Perelman School of Medicine at the University of Pennsylvania

Emeritus Professor of Physiology

Department of Physiology
B701 Richards Building
3700 Hamilton Walk
Philadelphia, PA 19104-6085

Phone: (215) 898-7816
Fax: (215) 573-5851

Other Perelman School of Medicine Affiliations
Neurosciences Graduate Group

B.A., Rice University, 1956
M.D., Washington University, 1960

Laskar Award, Basic Science, 1999
John Scott Award, 2000
Gairdner Foundation International Award, 2001
Member, National Academy of Sciences
Jacob Javits Neuroscience Research Award of NIH

Professional Affiliations
American Physiological Society
Biophysical Society
Society of General Physiologists
Editorial Board, Journal of General Physiology
Editorial Board, Journal of Neurophysiology

Research Description
Transmembrane ionic channels and membrane potentials are properties common to all cells. My laboratory works on permeability mechanisms of ionic channels, the gating processes that open and close the channels, and the role of channels and membrane potentials in cell function.

Sodium and potassiun channels in excitable membranes are activated by changes of the membrane voltage. The laboratory is examining the gating of these channels in the membranes of one of the classical excitable cells, the squid giant axon. In this preparation, the investigator can control the solution bathing the internal and external surfaces of the membrane, and very rapid changes of the membrane potential can be imposed, allowing excellent time resolution of the gating processes. Gating current, an important indicator of gating activity, can best be measured from squid giant axons.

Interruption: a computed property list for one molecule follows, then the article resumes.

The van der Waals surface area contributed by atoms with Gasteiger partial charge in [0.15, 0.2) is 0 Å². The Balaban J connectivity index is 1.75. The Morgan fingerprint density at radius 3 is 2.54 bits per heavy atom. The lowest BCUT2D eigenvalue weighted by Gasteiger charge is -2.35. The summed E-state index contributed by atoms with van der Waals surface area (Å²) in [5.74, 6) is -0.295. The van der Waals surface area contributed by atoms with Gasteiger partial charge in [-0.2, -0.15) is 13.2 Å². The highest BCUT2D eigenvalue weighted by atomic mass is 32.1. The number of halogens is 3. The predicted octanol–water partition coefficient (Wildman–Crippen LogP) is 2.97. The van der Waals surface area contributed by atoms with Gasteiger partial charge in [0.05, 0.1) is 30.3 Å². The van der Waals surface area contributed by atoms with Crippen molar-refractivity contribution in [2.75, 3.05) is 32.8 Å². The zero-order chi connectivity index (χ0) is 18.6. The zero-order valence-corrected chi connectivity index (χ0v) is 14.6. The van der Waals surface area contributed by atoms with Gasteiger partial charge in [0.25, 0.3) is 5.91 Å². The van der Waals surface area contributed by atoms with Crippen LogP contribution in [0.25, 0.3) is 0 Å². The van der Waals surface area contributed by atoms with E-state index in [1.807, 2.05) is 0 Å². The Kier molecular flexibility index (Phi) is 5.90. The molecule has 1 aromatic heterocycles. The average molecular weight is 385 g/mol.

Excitability is a property of many cells, including endocrine cells. Cells derived from the pituitary have action potentials and pacemaking activity, and a full complement of ionic channels, including sodium channels, 2 or more types of potassium channels, and at least 2 types of calcium channels. My research is examining these cells using the patch clamp technique, and is attempting to extend studies of this type to neurons from the central nervous system (CNS) to achieve a better understanding of the cellular electrophysiology of these complex cells.


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(searches the National Library of Medicine's PubMed database.)

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